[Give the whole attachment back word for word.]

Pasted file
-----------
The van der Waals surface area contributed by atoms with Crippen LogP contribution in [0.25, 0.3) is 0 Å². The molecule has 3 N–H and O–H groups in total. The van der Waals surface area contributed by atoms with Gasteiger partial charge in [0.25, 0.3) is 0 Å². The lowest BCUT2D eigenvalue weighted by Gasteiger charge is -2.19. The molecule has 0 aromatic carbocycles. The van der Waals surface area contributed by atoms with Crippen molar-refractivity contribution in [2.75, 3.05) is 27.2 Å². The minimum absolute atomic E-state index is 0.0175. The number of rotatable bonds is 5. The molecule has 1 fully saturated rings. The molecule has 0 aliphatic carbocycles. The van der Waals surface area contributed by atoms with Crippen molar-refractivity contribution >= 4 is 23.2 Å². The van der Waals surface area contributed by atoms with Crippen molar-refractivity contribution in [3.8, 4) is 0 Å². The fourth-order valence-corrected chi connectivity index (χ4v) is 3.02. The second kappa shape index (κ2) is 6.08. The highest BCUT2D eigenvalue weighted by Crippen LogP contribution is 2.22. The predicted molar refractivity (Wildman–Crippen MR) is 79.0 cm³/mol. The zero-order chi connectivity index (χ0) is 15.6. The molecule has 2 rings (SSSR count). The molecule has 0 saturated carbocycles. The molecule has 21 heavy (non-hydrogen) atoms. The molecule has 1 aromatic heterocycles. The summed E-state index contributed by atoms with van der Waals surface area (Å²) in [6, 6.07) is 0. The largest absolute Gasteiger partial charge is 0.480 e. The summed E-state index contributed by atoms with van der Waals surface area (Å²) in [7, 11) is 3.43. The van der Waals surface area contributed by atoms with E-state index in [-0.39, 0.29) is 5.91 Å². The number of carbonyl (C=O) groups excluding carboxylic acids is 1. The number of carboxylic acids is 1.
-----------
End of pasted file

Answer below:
The van der Waals surface area contributed by atoms with Crippen LogP contribution in [0.25, 0.3) is 0 Å². The molecule has 3 N–H and O–H groups in total. The van der Waals surface area contributed by atoms with Gasteiger partial charge in [0.25, 0.3) is 0 Å². The lowest BCUT2D eigenvalue weighted by Gasteiger charge is -2.19. The molecule has 0 aromatic carbocycles. The van der Waals surface area contributed by atoms with Crippen molar-refractivity contribution in [2.75, 3.05) is 27.2 Å². The minimum absolute atomic E-state index is 0.0175. The number of rotatable bonds is 5. The molecule has 1 fully saturated rings. The molecule has 0 aliphatic carbocycles. The van der Waals surface area contributed by atoms with Crippen molar-refractivity contribution >= 4 is 23.2 Å². The van der Waals surface area contributed by atoms with Crippen molar-refractivity contribution in [3.8, 4) is 0 Å². The fourth-order valence-corrected chi connectivity index (χ4v) is 3.02. The second kappa shape index (κ2) is 6.08. The highest BCUT2D eigenvalue weighted by Crippen LogP contribution is 2.22. The predicted molar refractivity (Wildman–Crippen MR) is 79.0 cm³/mol. The zero-order chi connectivity index (χ0) is 15.6. The molecule has 2 rings (SSSR count). The molecule has 0 saturated carbocycles. The molecule has 21 heavy (non-hydrogen) atoms. The molecule has 1 aromatic heterocycles. The summed E-state index contributed by atoms with van der Waals surface area (Å²) in [6, 6.07) is 0. The largest absolute Gasteiger partial charge is 0.480 e. The summed E-state index contributed by atoms with van der Waals surface area (Å²) in [7, 11) is 3.43. The van der Waals surface area contributed by atoms with E-state index in [-0.39, 0.29) is 5.91 Å². The number of carbonyl (C=O) groups excluding carboxylic acids is 1. The number of carboxylic acids is 1.